18 (7 Stallions, 9 Mares, and 2 Foals) were captured in fast and (what appeared to be) chaotic runs. Bands fractured and the foals were working very hard to keep up the pace. Temperatures ranged from 40-90. Trap moves tomorrow.
It has also been confirmed that the one wing, in fact, is partially barbed wire covered in jute. There was no flagging on any barbed wire on day one, or the start of day two. Our onsite team member urged BLM to flag the wire. Another horse hit the wire and then the wire was only flagged on the trap side, not the back side (behind the trap as seen in the “foal roping video” below).
There seems to be some confusion on the Comprehensive Animal Welfare Policy (CAWP) and where the responsibilities of “discretions” allowed in the policy lie. If the authority lied with contractor staff, the policy should say “contractor,” not BLM COR. According to the law (as written) BLM is the responsible party and (supposedly) approves every action. We will have an extended piece on this ongoing struggle to stop abuse soon.
Above: In run 3, a band that had been chased for over 30 minutes in view of trap (time-coded on video), saw one band come in and an adult horse escape and a foal end up on the wrong side of the barbed wire. It appears that the wranglers had become easily visible crouching behind the jute in the changing position of the sun. One horse takes full advantage of the escape route that can be seen and throws itself against the jute. (Note: t-posts holding the jute remain uncapped.)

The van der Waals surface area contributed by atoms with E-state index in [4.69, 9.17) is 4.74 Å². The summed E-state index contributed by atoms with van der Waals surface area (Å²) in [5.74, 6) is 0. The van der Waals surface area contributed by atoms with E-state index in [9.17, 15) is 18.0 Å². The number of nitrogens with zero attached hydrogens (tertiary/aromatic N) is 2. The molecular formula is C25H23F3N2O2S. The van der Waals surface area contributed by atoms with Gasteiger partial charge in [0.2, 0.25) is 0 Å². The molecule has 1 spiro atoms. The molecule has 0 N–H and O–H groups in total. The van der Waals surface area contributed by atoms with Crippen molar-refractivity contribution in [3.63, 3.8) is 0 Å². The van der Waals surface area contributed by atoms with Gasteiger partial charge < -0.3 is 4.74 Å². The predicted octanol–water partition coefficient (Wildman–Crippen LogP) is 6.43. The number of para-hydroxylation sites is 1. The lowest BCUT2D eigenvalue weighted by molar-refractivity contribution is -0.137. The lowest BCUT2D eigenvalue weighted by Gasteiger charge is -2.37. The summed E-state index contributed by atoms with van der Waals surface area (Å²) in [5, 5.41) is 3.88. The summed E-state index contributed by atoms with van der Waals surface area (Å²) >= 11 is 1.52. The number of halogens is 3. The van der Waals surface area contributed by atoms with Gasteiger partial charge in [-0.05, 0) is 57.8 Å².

In the chaos of the runs that saw band after band fracture, This foal ended up on the wrong side of the barbed wire and foal was roped.
The foal is seen still trying to get to the other side of the fence and appears to hit their head on a post or the wire. Then the foal appears to be hog tied (flipped twice) and then tied to the back of an ATV and brought into the trap.
They could have simply dropped the barbed wire and walked that colt to the pens. We do not know who approved this action and are actively investigating.
Observation at the temporary holding area is still being denied in an agreement with a permittee.
A 7-year-old mare was found dead in holding due to a rattlesnake bite. We have not been able to view the corrals to determine if the area was unsafe for placement of wild horses. We do not know if the permittee or BLM approved the location and if BLM staff are watching the corrals after the operation ends. We have been informed, observation at temporary holding will remain off-limits.
Please note: Death tolls listed for each day are those reported from around 6 p.m. to 6 p.m. If any horse died after 6 last night, we will report tomorrow.
Out teams are working hard. Remote locations can present challenges sending files. Our team set up a physical file relay to be able to report to you on this operation. We are working hard and fast.
Help Keep us in the field and in the fight.
You can take our latest actions on the budget bill HERE.
You can also support a bill to stop the choppers and gain an investigation HERE.
Do we litigate? Yes. You can see our litigation tracker HERE (we update as time allows).
Categories: Wild Horse Education